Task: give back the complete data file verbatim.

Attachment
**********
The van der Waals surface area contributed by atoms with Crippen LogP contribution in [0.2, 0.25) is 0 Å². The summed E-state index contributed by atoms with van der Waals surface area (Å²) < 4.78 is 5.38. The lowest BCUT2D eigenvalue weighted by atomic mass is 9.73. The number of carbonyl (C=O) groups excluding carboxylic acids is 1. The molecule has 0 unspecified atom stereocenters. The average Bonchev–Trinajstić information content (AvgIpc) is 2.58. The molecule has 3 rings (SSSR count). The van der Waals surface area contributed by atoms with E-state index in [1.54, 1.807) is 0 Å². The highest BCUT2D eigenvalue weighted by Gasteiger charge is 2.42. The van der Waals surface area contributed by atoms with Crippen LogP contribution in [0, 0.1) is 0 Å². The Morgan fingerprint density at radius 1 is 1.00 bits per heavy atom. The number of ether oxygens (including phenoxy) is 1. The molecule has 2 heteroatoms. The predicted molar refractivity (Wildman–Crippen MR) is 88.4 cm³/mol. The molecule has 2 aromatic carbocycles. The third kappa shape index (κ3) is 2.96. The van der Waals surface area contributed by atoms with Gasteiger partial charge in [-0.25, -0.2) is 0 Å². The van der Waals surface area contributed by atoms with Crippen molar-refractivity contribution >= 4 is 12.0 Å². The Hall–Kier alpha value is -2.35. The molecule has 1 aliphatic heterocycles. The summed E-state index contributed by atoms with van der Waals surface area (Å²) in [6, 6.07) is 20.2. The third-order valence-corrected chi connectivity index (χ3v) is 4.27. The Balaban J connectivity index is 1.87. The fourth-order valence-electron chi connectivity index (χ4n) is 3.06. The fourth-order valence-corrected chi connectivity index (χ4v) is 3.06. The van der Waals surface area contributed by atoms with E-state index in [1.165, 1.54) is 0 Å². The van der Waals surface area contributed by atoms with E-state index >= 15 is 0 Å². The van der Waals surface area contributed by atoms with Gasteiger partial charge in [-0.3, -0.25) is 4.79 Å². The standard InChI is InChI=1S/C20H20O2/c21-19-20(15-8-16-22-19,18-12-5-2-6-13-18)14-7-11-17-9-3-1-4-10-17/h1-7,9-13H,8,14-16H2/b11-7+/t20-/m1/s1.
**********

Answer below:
The van der Waals surface area contributed by atoms with Crippen LogP contribution in [0.2, 0.25) is 0 Å². The summed E-state index contributed by atoms with van der Waals surface area (Å²) < 4.78 is 5.38. The lowest BCUT2D eigenvalue weighted by atomic mass is 9.73. The number of carbonyl (C=O) groups excluding carboxylic acids is 1. The molecule has 0 unspecified atom stereocenters. The average Bonchev–Trinajstić information content (AvgIpc) is 2.58. The molecule has 3 rings (SSSR count). The van der Waals surface area contributed by atoms with E-state index in [1.54, 1.807) is 0 Å². The highest BCUT2D eigenvalue weighted by Gasteiger charge is 2.42. The van der Waals surface area contributed by atoms with Crippen LogP contribution in [0, 0.1) is 0 Å². The Morgan fingerprint density at radius 1 is 1.00 bits per heavy atom. The number of ether oxygens (including phenoxy) is 1. The molecule has 2 heteroatoms. The predicted molar refractivity (Wildman–Crippen MR) is 88.4 cm³/mol. The molecule has 2 aromatic carbocycles. The third kappa shape index (κ3) is 2.96. The van der Waals surface area contributed by atoms with Gasteiger partial charge in [-0.25, -0.2) is 0 Å². The van der Waals surface area contributed by atoms with Crippen molar-refractivity contribution >= 4 is 12.0 Å². The Hall–Kier alpha value is -2.35. The molecule has 1 aliphatic heterocycles. The summed E-state index contributed by atoms with van der Waals surface area (Å²) in [6, 6.07) is 20.2. The third-order valence-corrected chi connectivity index (χ3v) is 4.27. The Balaban J connectivity index is 1.87. The fourth-order valence-electron chi connectivity index (χ4n) is 3.06. The fourth-order valence-corrected chi connectivity index (χ4v) is 3.06. The van der Waals surface area contributed by atoms with E-state index in [1.165, 1.54) is 0 Å². The van der Waals surface area contributed by atoms with E-state index >= 15 is 0 Å². The van der Waals surface area contributed by atoms with Gasteiger partial charge in [-0.3, -0.25) is 4.79 Å². The standard InChI is InChI=1S/C20H20O2/c21-19-20(15-8-16-22-19,18-12-5-2-6-13-18)14-7-11-17-9-3-1-4-10-17/h1-7,9-13H,8,14-16H2/b11-7+/t20-/m1/s1.